Gently fold the dough down.  You can punch it if you want, but it’s not really necessary.  Knead the dough just a little bit to get out the excess bubbles of air and let it rest for 10 minutes or so.
Preheat your oven to 450°.
Dough on the pan
Grab a rimmed baking sheet (I’ve got a jelly roll pan here), and oil the surface a bit so that the pizza doesn’t stick.
Gently stretch the dough out on the pan.  This dough recipe conveniently makes just the right amount to cover this pan generously.  Interesting, that.

Start topping your pizza.

Pizza toppings Add the tomato sauce and spread it around a bit.  Toss on the mushrooms, then the onions, then the peppers.
Put it in your HOT oven for 20-25 minutes.
It will come out looking like this.  It’s kind of closer to Chicago style than New York thin crust.  Nice and crisp on the bottom.

Now, if I’m having this for a meal, I need a little something more.  My favorite companion to this is dark leafy greens and cannellini beans sauted together with a little acid.

Dark leafy greens

with cannellini beans

Ingredients:

1 bunch of curly kale (or chard, or dandelion greens, whatever)
1 large or 2 small cloves of garlic
1 cup cooked or 1 can of drained cannellini beans
some left over onions and other veggie toppings that didn’t fit on the pizza also makes a nice addition

Get sauteing

Mixed beans and greensPut oil into a hot pan, and add the onions and saute about 2 minutes until beginning to soften.  Add garlic and saute until fragrant.  Be careful that they do not begin to burn.
Toss in the kale and let wilt just a little.  Add about 1 t. of balsamic vinegar.  Mmm balsamic makes this so yummy.
Add the beans and about 4 T. of water.  This will help steam the greens quickly, get all the bits off the bottom of your pan, and warm the beans.
Serve everything together on a plate and enjoy.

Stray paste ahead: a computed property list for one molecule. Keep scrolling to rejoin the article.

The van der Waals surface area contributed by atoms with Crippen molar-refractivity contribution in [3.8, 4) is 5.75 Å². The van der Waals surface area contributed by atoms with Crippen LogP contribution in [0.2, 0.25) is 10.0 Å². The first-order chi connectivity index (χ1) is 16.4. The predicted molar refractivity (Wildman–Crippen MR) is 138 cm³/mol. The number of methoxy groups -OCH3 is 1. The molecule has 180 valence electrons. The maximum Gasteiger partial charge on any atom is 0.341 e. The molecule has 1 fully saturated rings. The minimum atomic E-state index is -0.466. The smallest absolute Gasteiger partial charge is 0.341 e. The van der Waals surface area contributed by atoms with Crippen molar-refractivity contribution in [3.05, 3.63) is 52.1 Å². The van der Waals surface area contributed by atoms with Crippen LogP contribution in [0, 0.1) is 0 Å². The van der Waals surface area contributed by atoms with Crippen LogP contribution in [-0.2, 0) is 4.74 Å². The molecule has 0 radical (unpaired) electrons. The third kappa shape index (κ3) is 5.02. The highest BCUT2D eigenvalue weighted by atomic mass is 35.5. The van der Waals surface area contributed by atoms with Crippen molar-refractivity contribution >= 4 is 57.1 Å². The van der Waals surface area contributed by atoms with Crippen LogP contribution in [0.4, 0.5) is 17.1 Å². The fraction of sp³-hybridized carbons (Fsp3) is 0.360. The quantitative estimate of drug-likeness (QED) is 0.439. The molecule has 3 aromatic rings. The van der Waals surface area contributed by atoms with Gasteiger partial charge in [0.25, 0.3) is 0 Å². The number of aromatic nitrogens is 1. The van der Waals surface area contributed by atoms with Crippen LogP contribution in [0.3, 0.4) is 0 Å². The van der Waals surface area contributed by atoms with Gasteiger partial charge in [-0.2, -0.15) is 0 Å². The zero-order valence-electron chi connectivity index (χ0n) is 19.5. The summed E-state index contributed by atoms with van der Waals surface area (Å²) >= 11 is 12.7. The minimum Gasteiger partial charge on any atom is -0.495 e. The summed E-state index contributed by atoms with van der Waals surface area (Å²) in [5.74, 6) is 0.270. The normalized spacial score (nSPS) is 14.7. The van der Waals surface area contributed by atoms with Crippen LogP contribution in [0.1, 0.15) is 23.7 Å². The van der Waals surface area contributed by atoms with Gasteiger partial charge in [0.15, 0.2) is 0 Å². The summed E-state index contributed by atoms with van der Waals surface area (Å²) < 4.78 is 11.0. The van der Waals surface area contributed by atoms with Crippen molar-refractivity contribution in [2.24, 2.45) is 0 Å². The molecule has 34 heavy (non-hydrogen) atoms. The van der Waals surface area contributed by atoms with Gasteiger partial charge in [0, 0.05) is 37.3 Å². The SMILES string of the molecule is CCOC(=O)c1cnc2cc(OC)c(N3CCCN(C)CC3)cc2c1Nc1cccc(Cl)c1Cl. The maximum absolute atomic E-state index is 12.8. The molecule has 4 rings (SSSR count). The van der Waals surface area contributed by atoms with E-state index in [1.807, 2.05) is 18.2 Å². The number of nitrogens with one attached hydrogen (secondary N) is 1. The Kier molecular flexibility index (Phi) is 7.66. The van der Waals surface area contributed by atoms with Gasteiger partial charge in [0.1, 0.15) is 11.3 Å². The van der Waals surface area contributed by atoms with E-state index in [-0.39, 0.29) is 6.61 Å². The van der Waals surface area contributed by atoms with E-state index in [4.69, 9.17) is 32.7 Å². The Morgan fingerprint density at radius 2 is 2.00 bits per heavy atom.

It may not be a cheesy pizza with cheese in the crust and cheese hidden who knows where else, but it’s yummy and pizza-like.  This would also make a nice appetizer at a party if you cut it up into smaller squares!

Cheeseless Pizza

1 c. all-purpose flour
1 1/2 c. whole wheat flour
2 1/4 t. active yeast (or 1 packet)
1/2 t. salt
1 c. warm water (not boiling!  warm from the tap is fine, you should be able to put your finger in without burning it off!)
2 T. olive oil
Pizza toppings, like: tomato sauce, 1 Portobello mushroom, 1 small bell pepper, 1 medium red onion. Any topping will do here.  Whatever you like and whatever you have on hand!


  • Add the yeast, warm water, the all-purpose flour and 1/2 c. of the whole wheat flour.
  • Mix together.
  • Add the 2 T. of olive oil, the salt and another 1/2 c. of whole wheat flour and mix.
  • Add the remaining 1/2 c. of whole wheat flour and knead with the dough hook or by hand until you have a smooth, elastic ball.
  • Take the ball of dough out the bowl.
  • Add about 1 T. of oil to the bottom.
  • Coat the bowl.
  • Put the ball of dough back into the bowl and coat all sides in the oil from the bowl.
  • Cover with a clean dish towel and put in a warm-ish place for about 45 minutes to 1 hour, until doubled in bulk.
  • Gently fold the dough down.
  • Knead the dough just a little bit to get out the excess bubbles of air and let it rest for 10 minutes or so.
  • Preheat your oven to 450°.
  • Grab a rimmed baking sheet, and oil the surface a bit so that the pizza doesn’t stick.
  • Gently stretch the dough out on the pan.
  • Add the tomato sauce and spread it around a bit.
  • Toss on the mushrooms, then the onions, then the peppers.
  • Put it in your HOT oven for 20-25 minutes.
  • Remove from oven, cut into pieces, and enjoy.

October 15, 2009 at 10:44 am Leave a comment

Watching autumn

October 14, 2009 at 12:26 pm Leave a comment

Oh, I dream, I dream, I dream of Amsterdam.

October 7, 2009 at 10:48 am Leave a comment

Dairy-Free Meatballs

It was Mr.’s birthday last week, and I told him that he could have a meal of his choosing.  The thing he really wanted most?  Pasta and meatballs.  I don’t tend to make meatballs very often (or for that matter meat in general).  It was his birthday, and I was happy to try and come up with something.  What can I say?  I express my love through food (at least some of the time!).

Part of the reason for that is because I’ve always been afraid of making meatballs without the milk and the grated cheese.  Recently, though, I tried an experiment.  What would happen if I left those things, those yummy-in-every-recipe-you-can-find ingredients, out?

And when I looked in my refrigerator, I also noticed that I didn’t have any eggs, either.  So this would have to be anything but your meatball with bread soaked in milk and bound together with an egg and some melted cheese.